In 2011, the U.S. Department of Justice (DOJ) and Google reached a settlement after Google allowed rogue foreign online pharmacies to place advertisements using its AdWords program that targeted American citizens, selling non-FDA approved medicines through unlicensed venues, and resulting in the illegal importation of controlled and non-controlled prescription drugs into the U.S. Google paid a $500 million penalty and agreed to only to promote legitimate U.S. licensed pharmacies registered with the National Association of Boards of Pharmacy (NABP).
As reported by Healthcare Analytics News, a new study just came out looking into the long-term effects of this practice, and although the impact was seen across the spectrum of online pharmacies, non-reputable drug retailers were hit the hardest. There are three tiers of pharmacy websites. Tier-A is NABP-certified retailers, tier-B are retailers certified by other domestic or foreign agencies, and tier-C are uncertified websites. After the ban paid clicks for both tier-B and tier-C went down almost to zero. The tier-c websites saw their clicks from pharmacy-related Google searches decrease from 39.8% share before the ban to just 7.1% following the DOJ/Google settlement. However, organic clicks for tier-B retailers, which include foreign pharmacies that have no U.S. licenses and are therefore neither legal nor certifiably safe for American patients to purchase from, have increased. Patients need to be aware that only U.S. certified pharmacies are safe. No foreign agency can regulate medicine or protect Americans in the U.S. Using the NABP-approved .pharmacy domain name simplifies the search for legitimate pharmacies.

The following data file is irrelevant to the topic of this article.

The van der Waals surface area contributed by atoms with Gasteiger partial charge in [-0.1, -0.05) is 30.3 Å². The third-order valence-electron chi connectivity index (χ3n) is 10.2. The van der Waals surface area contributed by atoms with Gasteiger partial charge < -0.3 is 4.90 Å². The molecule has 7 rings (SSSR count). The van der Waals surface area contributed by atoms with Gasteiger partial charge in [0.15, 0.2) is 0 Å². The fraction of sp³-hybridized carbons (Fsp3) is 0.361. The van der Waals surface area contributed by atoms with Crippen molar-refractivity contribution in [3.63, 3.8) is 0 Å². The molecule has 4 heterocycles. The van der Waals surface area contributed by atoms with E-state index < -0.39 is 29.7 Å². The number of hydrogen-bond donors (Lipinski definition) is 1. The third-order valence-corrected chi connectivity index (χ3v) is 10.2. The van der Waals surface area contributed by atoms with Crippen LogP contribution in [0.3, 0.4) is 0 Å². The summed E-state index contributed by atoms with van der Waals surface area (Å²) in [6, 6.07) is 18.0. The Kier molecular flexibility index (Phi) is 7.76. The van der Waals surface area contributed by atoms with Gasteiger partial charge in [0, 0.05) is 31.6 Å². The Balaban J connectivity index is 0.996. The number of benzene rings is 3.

Just earlier this month, LegitScript announced that Google now accepts its Healthcare Merchant Certification for advertisers of pharmaceuticals and other healthcare-related products in the US and Canada. This will allow consumers to see more trusted options when shopping online for their medical needs.